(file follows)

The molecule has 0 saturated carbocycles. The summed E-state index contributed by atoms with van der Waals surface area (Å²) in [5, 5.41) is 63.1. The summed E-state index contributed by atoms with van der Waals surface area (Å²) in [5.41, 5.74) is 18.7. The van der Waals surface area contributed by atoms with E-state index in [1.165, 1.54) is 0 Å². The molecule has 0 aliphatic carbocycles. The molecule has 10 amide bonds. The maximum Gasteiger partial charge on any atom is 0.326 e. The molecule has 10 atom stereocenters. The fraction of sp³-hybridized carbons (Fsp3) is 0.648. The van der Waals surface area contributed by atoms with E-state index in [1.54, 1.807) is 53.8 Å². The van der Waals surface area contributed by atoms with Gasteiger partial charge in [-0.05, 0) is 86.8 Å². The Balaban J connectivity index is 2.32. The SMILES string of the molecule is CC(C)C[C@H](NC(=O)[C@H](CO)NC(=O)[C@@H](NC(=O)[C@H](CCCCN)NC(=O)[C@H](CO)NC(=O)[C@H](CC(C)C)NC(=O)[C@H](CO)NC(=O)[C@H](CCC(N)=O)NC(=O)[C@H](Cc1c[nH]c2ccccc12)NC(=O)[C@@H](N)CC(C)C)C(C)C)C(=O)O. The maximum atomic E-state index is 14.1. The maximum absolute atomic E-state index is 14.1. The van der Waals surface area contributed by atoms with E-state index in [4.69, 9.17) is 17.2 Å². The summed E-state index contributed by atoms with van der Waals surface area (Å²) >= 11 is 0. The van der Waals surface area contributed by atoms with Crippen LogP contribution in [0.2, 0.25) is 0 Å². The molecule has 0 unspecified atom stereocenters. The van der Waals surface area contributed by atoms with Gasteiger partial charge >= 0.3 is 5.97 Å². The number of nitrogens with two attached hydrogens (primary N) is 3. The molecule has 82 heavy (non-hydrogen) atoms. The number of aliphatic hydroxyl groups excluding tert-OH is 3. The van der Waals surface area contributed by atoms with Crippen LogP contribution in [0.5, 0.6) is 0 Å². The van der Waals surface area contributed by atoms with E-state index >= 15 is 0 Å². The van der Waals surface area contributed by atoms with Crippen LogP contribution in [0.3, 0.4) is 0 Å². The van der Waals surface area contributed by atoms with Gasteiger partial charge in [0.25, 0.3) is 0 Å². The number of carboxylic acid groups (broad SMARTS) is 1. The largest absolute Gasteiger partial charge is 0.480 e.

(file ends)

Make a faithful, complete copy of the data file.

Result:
The molecule has 0 saturated carbocycles. The summed E-state index contributed by atoms with van der Waals surface area (Å²) in [5, 5.41) is 63.1. The summed E-state index contributed by atoms with van der Waals surface area (Å²) in [5.41, 5.74) is 18.7. The van der Waals surface area contributed by atoms with E-state index in [1.165, 1.54) is 0 Å². The molecule has 0 aliphatic carbocycles. The molecule has 10 amide bonds. The maximum Gasteiger partial charge on any atom is 0.326 e. The molecule has 10 atom stereocenters. The fraction of sp³-hybridized carbons (Fsp3) is 0.648. The van der Waals surface area contributed by atoms with E-state index in [1.54, 1.807) is 53.8 Å². The van der Waals surface area contributed by atoms with Gasteiger partial charge in [-0.05, 0) is 86.8 Å². The Balaban J connectivity index is 2.32. The SMILES string of the molecule is CC(C)C[C@H](NC(=O)[C@H](CO)NC(=O)[C@@H](NC(=O)[C@H](CCCCN)NC(=O)[C@H](CO)NC(=O)[C@H](CC(C)C)NC(=O)[C@H](CO)NC(=O)[C@H](CCC(N)=O)NC(=O)[C@H](Cc1c[nH]c2ccccc12)NC(=O)[C@@H](N)CC(C)C)C(C)C)C(=O)O. The maximum atomic E-state index is 14.1. The maximum absolute atomic E-state index is 14.1. The van der Waals surface area contributed by atoms with E-state index in [4.69, 9.17) is 17.2 Å². The summed E-state index contributed by atoms with van der Waals surface area (Å²) >= 11 is 0. The van der Waals surface area contributed by atoms with Crippen LogP contribution in [0.2, 0.25) is 0 Å². The molecule has 0 unspecified atom stereocenters. The van der Waals surface area contributed by atoms with Gasteiger partial charge >= 0.3 is 5.97 Å². The number of nitrogens with two attached hydrogens (primary N) is 3. The molecule has 82 heavy (non-hydrogen) atoms. The number of aliphatic hydroxyl groups excluding tert-OH is 3. The van der Waals surface area contributed by atoms with Crippen LogP contribution in [0.5, 0.6) is 0 Å². The van der Waals surface area contributed by atoms with E-state index >= 15 is 0 Å². The van der Waals surface area contributed by atoms with Crippen LogP contribution in [0.3, 0.4) is 0 Å². The van der Waals surface area contributed by atoms with Gasteiger partial charge in [0.25, 0.3) is 0 Å². The number of carboxylic acid groups (broad SMARTS) is 1. The largest absolute Gasteiger partial charge is 0.480 e.